The normal position of the driver 10 on seat 12 of an automotive vehicle 14 is essentially erect against back rest 16, particularly when restrained by a shoulder strap 18. The strap 18 is secured at one of its ends 20 adjacent the driver 10, passes upwardly and laterally, obliquely across the chest of the driver 10 and then over one of his shoulders to an extension 22 over the top of the back rest 16.

The strap 18 continues from the extension 22 over a roller 24 and then downwardly in a stretch 26 to the rear of the back rest 16 for passage over another roller 28.

The strap 18 then continues from the roller 28 forwardly of the vehicle 14 along the floorboard 30 in an extension 32, which passes under a third roller 34 within or adjacent the engine compartment 36 of the vehicle 14. A final stretch 38 of the strap 18 extends from the roller 34 upwardly and forwardly with that end 40 of the strap 18 opposite the end 20 connected directly to a coil spring 42 capable of maintaining the strap 18 and all of its components 22, 26, 32 and 38 taut when the strap 18 is in restraining relationship to the driver 10 as illustrated.

The spring 42 is, in turn, connected to the vehicle 14 such as through use of a bracket 44 attached to fender 46. Takeup means 48 connecting the spring 42 to the bracket 44 may be employed for adjusting the tension of the spring 42.

The entire strap 18 from end 20 to end 40 should be made from a suitable, stout, flexible material incapable of any appreciable extension when tension is placed thereon.

A flexible connection 50 between the stretch 38 and the brake pedal 52 of the vehicle 14 passes over a roller 54. The connection 50 has a branch 56 which couples to a cut-out switch 58 within the ignition circuit 60 of the vehicle 14.

A warning signal such as a flasher lamp 62 is mounted on the roof 64 of the vehicle 14 or at any other suitable location where it can be readily viewed from various points exteriorly of the vehicle 14. The lamp 62 has a normally open switch 66 in its electric circuit coupled to the extension 22 by a connection 68.


The strap 18 is sensitive to any slumping on the part of the driver 10, either forwardly as illustrated by the arrow 70 or laterally, however slight such movement on the part of the operator 10 may be, resulting in tension applied to the strap 18 against the action of the spring 42. That is to say, the spring 42 yieldably biases the strap 18 across the chest and over the shoulder of the operator 10. Such pull on the strap 18 operates to effect the following controls simultaneously:

the brake pedal 52 is depressed such as to bring the vehicle 14 to a halt, the ignition system 60 is de-energized by virtue of opening of the switch 58 such as to render the engine of the vehicle 14 inoperable and the signal 62 commences its flashing action by virtue of energization of its electric circuit through closing of its switch 66.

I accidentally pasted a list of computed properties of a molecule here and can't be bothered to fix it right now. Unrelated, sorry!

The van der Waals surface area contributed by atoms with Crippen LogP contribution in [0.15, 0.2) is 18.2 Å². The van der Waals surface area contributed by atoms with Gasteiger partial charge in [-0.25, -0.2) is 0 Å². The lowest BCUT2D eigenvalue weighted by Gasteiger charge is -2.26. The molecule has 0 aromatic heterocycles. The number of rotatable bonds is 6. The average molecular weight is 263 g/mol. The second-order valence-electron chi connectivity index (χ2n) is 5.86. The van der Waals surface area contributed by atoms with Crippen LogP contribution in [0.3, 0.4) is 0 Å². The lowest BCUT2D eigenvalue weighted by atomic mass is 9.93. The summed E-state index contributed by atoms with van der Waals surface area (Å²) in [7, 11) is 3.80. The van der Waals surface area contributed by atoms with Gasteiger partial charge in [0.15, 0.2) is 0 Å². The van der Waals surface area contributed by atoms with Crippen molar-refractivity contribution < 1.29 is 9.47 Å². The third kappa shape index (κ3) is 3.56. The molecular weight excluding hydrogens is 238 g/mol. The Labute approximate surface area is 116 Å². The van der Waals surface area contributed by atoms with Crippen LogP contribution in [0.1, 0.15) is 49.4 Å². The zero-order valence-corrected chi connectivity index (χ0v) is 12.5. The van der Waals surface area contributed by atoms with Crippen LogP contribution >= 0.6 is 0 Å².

Equally important is the accessibility of the stretch 26 to occupants of the rear seat (not shown) of the vehicle 14. In the event it becomes apparent that the driver 10 is having difficulty which is likely to cause him to lose control of the vehicle 14, it is but necessary to grasp and exert a pull on the stretch 26, causing the same safety control in the ignition system 60, the brakes of the vehicle 14 and the warning device 62. Anti-friction means other than the rollers 24, 28, 34 and 54 may be used provided that there is no impediment to the tension applied to the strap 18 in emergency situations.

Patent Citations
Cited PatentFiling datePublication dateApplicantTitle
US747370 *Apr 20, 1903Dec 22, 1903Andrew J BrislinRailway-car appliance.
US2172116 *Jul 6, 1937Sep 5, 1939Thomas Warren JohnAutomatic safety device for vehicles
US2711528 *Sep 10, 1954Jun 21, 1955Earl G GlossbrennerWaking alarm device for vehicle operators
US2738496 *Aug 12, 1952Mar 13, 1956Armstrong Paul HSleep inhibiting and control device for vehicles
US2842628 *Jun 10, 1957Jul 8, 1958James Horace ADriver dozer alarm
US3013624 *Oct 13, 1960Dec 19, 1961Various AssigneesAutomatic brake control for automotive vehicles
US3040831 *Aug 8, 1960Jun 26, 1962Henry FarberDoor operated vehicle brake mechanism
US3743047 *Sep 15, 1970Jul 3, 1973Marchisano MDoor-operated brake for automobiles
US3938613 *Oct 1, 1974Feb 17, 1976Robert A. GordonMotor kill switch with operator attached tether
US3980988 *Nov 27, 1974Sep 14, 1976Spizzo Anthony MAlarm system for vehicle shoulder harness
FR1258697A * Title not available
GB190807428A * Title not available
Referenced by
Citing PatentFiling datePublication dateApplicantTitle
US4347910 *Aug 25, 1980Sep 7, 1982Albert DeguaraSafety apparatus for vehicles
US4569536 *Jul 3, 1984Feb 11, 1986Noboru TsugeSeat belt system
US4673054 *May 14, 1985Jun 16, 1987Thomas Equipment Ltd.Safety brake system
US5195606 *Sep 17, 1991Mar 23, 1993Andrew MartyniukEmergency stopping apparatus for automotive vehicles
US5694116 *Nov 5, 1996Dec 2, 1997Honda Giken Kogyo Kabushiki KaishaDriver condition-monitoring apparatus for automotive vehicles
US5775456 *Jun 5, 1995Jul 7, 1998Reppas; George S.Emergency driver system
US6349786Feb 4, 2000Feb 26, 2002F. F. Acquisition Corp.Emergency stopping system for child's powered recreational vehicle
US7306068 *Jul 7, 2004Dec 11, 2007Ray Bret PDisable belt for an electrically driven transporter operated by a handicapped person
US7777619Apr 11, 2007Aug 17, 2010Ford Global Technologies, LlcSystem and method for implementing active safety counter measures for an impaired driver
WO1996022897A1 *Jan 24, 1995Aug 1, 1996Grupo G M 90 S LAutomatic system for accident prevention in motor vehicles due to the sleep effect on the driver
U.S. Classification180/268, 307/10.1, 180/272, 200/61.58B, 188/110
International ClassificationB60K28/06, B60R22/00
Cooperative ClassificationB60K28/066, B60R22/00
European ClassificationB60K28/06D, B60R22/00